for soprano & ensemble (sopr hp acc perc 2vn vc db)
duration 15 minutes
premiere 20th March 2010 by Marie Grove Jørgensen and musicians from the Royal Danish Academy of Music, conducted by Christoffer Nobin at the Studio Hall, Royal Danish Academy of Music, Copenhagen
score available from Donemus
This micro-opera, featuring some of Lady Macbeth’s passages from Shakespeare’s Macbeth, sets off with a jolt. A blazing rush in the ensemble steers the scene as Lady Macbeth sings of the coming of the king, Duncan. Invoking spirits to restrain her conscience, she is calling upon the courage to perform an act most sinister: the assassination of the king to ensure her husband’s ascension to the throne.
The second, calmer passage, moves to Lady Macbeth’s belittling of her husband’s courage as she begins to persuade him to go through with her plot. The strings take on an archaic character as an emotionally colder music converses back-and-forth with the voice, here accompanied by harp. Throughout, a low drone grounds the music, which eventually evolves into broader strokes before roles are swapped and the drone itself floats upwards, coming to rest above the music below.
A flood of runs in the ensemble surrounds Lady Macbeth in the next scene. Macbeth’s manhood and loyalty are bombarded as Lady Macbeth uses every persuasive tactic in her arsenal to bring her throne- ascending desires to fruition. Before long, a meditatively seductive character takes over as Lady Macbeth outlines the details of her plan. Here, the music’s ethereal nature, almost devoid of pulse, belies the words sung and the fury of their purpose.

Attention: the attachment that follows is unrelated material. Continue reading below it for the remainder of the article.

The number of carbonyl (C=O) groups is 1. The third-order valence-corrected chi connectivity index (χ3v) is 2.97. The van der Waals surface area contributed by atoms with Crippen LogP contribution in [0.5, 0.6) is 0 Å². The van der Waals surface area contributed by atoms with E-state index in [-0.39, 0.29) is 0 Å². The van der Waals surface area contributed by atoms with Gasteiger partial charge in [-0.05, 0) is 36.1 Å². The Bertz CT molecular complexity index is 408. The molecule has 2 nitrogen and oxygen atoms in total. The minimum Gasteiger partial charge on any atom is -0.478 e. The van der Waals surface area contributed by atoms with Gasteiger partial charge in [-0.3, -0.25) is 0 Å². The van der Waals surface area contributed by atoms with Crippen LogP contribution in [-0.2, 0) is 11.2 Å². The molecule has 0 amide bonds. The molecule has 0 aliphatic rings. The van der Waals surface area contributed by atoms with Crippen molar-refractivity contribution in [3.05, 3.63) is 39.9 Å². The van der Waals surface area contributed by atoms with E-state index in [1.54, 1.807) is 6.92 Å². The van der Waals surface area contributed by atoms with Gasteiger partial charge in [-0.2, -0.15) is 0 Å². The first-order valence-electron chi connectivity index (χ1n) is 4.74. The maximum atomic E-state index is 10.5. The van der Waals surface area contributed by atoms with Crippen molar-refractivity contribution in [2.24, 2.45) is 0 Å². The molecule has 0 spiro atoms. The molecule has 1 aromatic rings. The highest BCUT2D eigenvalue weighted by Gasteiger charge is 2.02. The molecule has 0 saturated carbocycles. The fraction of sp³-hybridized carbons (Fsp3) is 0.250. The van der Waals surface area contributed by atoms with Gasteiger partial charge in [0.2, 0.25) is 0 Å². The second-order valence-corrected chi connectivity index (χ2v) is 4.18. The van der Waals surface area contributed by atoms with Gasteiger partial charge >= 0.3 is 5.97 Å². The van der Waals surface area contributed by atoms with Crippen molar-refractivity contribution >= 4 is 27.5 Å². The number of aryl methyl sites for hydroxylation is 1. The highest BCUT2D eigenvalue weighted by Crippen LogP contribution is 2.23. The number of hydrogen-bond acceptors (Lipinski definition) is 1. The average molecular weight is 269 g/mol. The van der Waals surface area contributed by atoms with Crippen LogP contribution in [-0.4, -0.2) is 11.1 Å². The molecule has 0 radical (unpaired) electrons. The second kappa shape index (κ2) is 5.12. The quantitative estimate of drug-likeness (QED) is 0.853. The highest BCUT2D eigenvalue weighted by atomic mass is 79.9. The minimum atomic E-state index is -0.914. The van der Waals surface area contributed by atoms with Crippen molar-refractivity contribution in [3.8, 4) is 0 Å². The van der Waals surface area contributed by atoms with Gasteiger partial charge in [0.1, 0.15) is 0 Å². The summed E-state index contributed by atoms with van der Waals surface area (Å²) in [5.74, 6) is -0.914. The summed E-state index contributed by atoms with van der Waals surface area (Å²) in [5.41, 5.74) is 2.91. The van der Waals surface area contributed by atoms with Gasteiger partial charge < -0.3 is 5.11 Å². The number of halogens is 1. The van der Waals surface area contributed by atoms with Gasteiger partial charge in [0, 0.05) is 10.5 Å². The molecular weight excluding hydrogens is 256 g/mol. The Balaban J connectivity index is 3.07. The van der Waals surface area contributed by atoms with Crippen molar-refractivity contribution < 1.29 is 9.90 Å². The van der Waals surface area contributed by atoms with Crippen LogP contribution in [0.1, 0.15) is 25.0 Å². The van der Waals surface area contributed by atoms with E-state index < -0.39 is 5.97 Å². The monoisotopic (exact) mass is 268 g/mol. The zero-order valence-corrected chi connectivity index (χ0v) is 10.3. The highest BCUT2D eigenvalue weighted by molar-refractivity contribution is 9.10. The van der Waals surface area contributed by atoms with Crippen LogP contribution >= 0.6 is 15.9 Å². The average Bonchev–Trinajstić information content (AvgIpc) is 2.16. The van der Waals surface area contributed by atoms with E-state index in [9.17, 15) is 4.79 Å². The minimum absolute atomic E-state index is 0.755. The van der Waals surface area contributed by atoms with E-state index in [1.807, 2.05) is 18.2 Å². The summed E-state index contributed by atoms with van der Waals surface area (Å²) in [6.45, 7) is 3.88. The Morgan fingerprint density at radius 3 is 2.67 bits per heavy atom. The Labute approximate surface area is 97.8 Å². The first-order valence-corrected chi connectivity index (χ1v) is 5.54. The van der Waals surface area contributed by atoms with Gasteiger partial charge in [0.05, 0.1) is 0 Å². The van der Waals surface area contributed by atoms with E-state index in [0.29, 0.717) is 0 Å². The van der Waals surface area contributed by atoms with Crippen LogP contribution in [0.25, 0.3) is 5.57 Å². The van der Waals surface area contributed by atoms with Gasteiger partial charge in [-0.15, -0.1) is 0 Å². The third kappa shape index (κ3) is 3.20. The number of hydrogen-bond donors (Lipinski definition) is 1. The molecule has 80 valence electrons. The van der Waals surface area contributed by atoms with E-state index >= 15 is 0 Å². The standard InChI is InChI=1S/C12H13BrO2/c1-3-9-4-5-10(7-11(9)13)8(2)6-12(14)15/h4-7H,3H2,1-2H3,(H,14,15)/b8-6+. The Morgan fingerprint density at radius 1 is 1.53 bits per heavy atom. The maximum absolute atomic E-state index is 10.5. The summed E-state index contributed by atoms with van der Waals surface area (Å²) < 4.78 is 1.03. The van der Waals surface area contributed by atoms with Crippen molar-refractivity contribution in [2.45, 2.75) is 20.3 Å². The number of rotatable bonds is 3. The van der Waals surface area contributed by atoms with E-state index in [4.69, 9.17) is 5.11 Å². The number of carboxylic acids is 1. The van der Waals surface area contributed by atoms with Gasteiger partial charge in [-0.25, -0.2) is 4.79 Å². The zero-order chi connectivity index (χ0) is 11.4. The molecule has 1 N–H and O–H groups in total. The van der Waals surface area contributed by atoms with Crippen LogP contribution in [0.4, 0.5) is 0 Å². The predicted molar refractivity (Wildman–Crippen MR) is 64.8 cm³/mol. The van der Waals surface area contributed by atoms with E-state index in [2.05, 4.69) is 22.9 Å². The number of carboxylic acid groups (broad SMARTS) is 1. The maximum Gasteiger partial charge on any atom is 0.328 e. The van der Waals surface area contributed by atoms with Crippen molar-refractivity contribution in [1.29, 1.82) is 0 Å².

Then, a shock! We are thrust forward to a sleep-walking Lady Macbeth overcome with guilt, attempting in vain to wash her hands of the blood that has been spilt. Every sentence in this scene is set to wildly different music, portraying her mental collapse before finally shifting into a quiet lament for her passing by “self and violent hands.”
Throughout the opera the ensemble serves as a gateway into Lady Macbeth’s inner self. It plays a pivotal role in helping to portray such a complex character, at once a loving wife wanting the best for her husband and a power-lusting regicidal maniac. It is in her guilt that her deepest nature reveals itself, making more poignant the lament of her passing as the futility of her ambition is brought to bare.
(source: Benjamin de Murashkin http://www.demurashkin.com/)